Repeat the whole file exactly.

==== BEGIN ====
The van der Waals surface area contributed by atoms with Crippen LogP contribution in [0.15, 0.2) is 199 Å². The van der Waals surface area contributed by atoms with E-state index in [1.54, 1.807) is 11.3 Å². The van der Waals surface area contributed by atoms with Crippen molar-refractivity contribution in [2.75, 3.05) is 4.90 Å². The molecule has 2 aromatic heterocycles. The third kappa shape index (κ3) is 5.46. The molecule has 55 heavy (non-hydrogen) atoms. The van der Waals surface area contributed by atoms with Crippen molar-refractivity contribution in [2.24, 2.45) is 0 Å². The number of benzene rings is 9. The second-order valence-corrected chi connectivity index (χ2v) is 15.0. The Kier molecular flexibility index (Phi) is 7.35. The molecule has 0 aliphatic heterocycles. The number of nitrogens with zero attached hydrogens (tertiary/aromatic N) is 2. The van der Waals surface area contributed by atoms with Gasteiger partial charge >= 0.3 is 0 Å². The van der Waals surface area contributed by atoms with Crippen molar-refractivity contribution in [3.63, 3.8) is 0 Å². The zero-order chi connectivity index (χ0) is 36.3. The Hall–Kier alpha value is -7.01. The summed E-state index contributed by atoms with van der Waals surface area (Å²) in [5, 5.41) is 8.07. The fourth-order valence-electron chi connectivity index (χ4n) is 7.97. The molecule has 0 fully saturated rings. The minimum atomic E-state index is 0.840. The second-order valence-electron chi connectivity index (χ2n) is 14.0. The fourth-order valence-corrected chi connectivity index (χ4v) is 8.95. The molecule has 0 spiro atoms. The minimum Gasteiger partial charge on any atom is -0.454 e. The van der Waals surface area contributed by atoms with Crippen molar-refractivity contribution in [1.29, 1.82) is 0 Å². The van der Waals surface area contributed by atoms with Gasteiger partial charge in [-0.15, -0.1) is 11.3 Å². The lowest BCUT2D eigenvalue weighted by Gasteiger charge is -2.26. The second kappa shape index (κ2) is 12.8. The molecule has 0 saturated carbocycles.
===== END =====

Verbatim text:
The van der Waals surface area contributed by atoms with Crippen LogP contribution in [0.15, 0.2) is 199 Å². The van der Waals surface area contributed by atoms with E-state index in [1.54, 1.807) is 11.3 Å². The van der Waals surface area contributed by atoms with Crippen molar-refractivity contribution in [2.75, 3.05) is 4.90 Å². The molecule has 2 aromatic heterocycles. The third kappa shape index (κ3) is 5.46. The molecule has 55 heavy (non-hydrogen) atoms. The van der Waals surface area contributed by atoms with Crippen molar-refractivity contribution in [2.24, 2.45) is 0 Å². The number of benzene rings is 9. The second-order valence-corrected chi connectivity index (χ2v) is 15.0. The Kier molecular flexibility index (Phi) is 7.35. The molecule has 0 aliphatic heterocycles. The number of nitrogens with zero attached hydrogens (tertiary/aromatic N) is 2. The van der Waals surface area contributed by atoms with Gasteiger partial charge >= 0.3 is 0 Å². The van der Waals surface area contributed by atoms with Crippen molar-refractivity contribution in [3.63, 3.8) is 0 Å². The zero-order chi connectivity index (χ0) is 36.3. The Hall–Kier alpha value is -7.01. The summed E-state index contributed by atoms with van der Waals surface area (Å²) in [5, 5.41) is 8.07. The fourth-order valence-electron chi connectivity index (χ4n) is 7.97. The molecule has 0 fully saturated rings. The minimum atomic E-state index is 0.840. The second-order valence-electron chi connectivity index (χ2n) is 14.0. The fourth-order valence-corrected chi connectivity index (χ4v) is 8.95. The molecule has 0 spiro atoms. The minimum Gasteiger partial charge on any atom is -0.454 e. The van der Waals surface area contributed by atoms with Crippen molar-refractivity contribution in [1.29, 1.82) is 0 Å². The van der Waals surface area contributed by atoms with Gasteiger partial charge in [-0.15, -0.1) is 11.3 Å². The lowest BCUT2D eigenvalue weighted by Gasteiger charge is -2.26. The second kappa shape index (κ2) is 12.8. The molecule has 0 saturated carbocycles.